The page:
Sunday, October 4, 2015

The Pursuit of Tamsen LittleJohn by Lori Benton

A few weeks ago I reviewed Lori Benton's BURNING SKY.  I liked the novel well enough that I sought out another title by her, THE PURSUIT OF TAMSEN LITTLEJOHN.  Set in Tennessee between 1784 and 1789, Benton's novel introduces readers to a mostly unknown time in Tennessee's history when the same area was under two disputing factions: Tennessee and the state of Franklin.
I can't say that I completely understand the politics of this situation any better after the novel, but I certainly enjoyed the story of Tamsen Littlejohn and Jesse Bird.  Young and attractive Tamsen is expected to make a marriage that will benefit her controlling, cruel stepfather.  He has indulged her with a gorgeous blue silk dress, not out of goodness or caring, but because he intends to show her off to a possible suitor Ambrose Kincaid.  Although wishing to defy her stepfather at every step, Tamsen agrees to his plan, knowing that if she doesn't her mother will suffer at the man's vindictive hand.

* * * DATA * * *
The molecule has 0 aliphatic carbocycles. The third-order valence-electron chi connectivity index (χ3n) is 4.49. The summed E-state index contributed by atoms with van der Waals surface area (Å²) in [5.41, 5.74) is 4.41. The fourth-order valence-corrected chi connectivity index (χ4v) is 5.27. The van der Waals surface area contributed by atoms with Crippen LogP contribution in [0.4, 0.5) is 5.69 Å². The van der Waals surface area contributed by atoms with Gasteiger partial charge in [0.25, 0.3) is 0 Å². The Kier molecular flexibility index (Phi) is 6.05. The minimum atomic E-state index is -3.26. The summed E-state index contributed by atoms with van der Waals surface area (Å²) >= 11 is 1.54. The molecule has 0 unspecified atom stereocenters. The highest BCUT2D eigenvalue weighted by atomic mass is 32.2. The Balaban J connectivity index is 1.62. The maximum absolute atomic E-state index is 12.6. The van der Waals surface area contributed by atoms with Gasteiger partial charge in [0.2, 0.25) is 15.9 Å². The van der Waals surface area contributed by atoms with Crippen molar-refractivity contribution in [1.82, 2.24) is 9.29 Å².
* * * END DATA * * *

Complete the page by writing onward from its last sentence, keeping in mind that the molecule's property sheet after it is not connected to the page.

When Tamsen does meet Ambrose, she finds someone almost acceptable until he shows his indifference to a slave's suffering.  Never could she marry such a man.

After witnessing the true extent of her stepfather's cruelty, Tamsen flees with the help of Jesse Bird, who sees her distress.  Jesse Bird lives a nomadic life, helping his adopted father bring cattle to market.  As a child Jesse was kidnapped and raised by Native Americans.  Although Jesse cannot remember his parents, he does remember a fire and being taken out of it.  When as a child, his adoptive Indian parents die, he is taken care of by Cade Bird, who is half-Delaware Indian.  Within days of helping Tamsen escape, Jesse realizes that they are being hunted by both Ambrose Kincaid and Tamsen's stepfather; and it appears that authorities believe that Jesse has taken Tamsen by force.
Of course romance blossoms between the two, and the Tennesse mountain setting enriches the story.
The rugged lives Jesse and Cade have lived adds much, as do the people who are their neighbors, both friend and foe.

Even half way through this book, I never expected that the story would have multiple twists at the end, creating an ending that I never expected.  To experience the first chapters of this book, check out Lori Benton's website  You can also read the first chapters of Lori's most recent book THE WOOD'S EDGE which again features the interrelationships between settlers and natives.  THE WOOD'S EDGE will be followed next spring by a sequel FLIGHT OF THE ARROWS.   I obtained my copy from the Winnefox library system.

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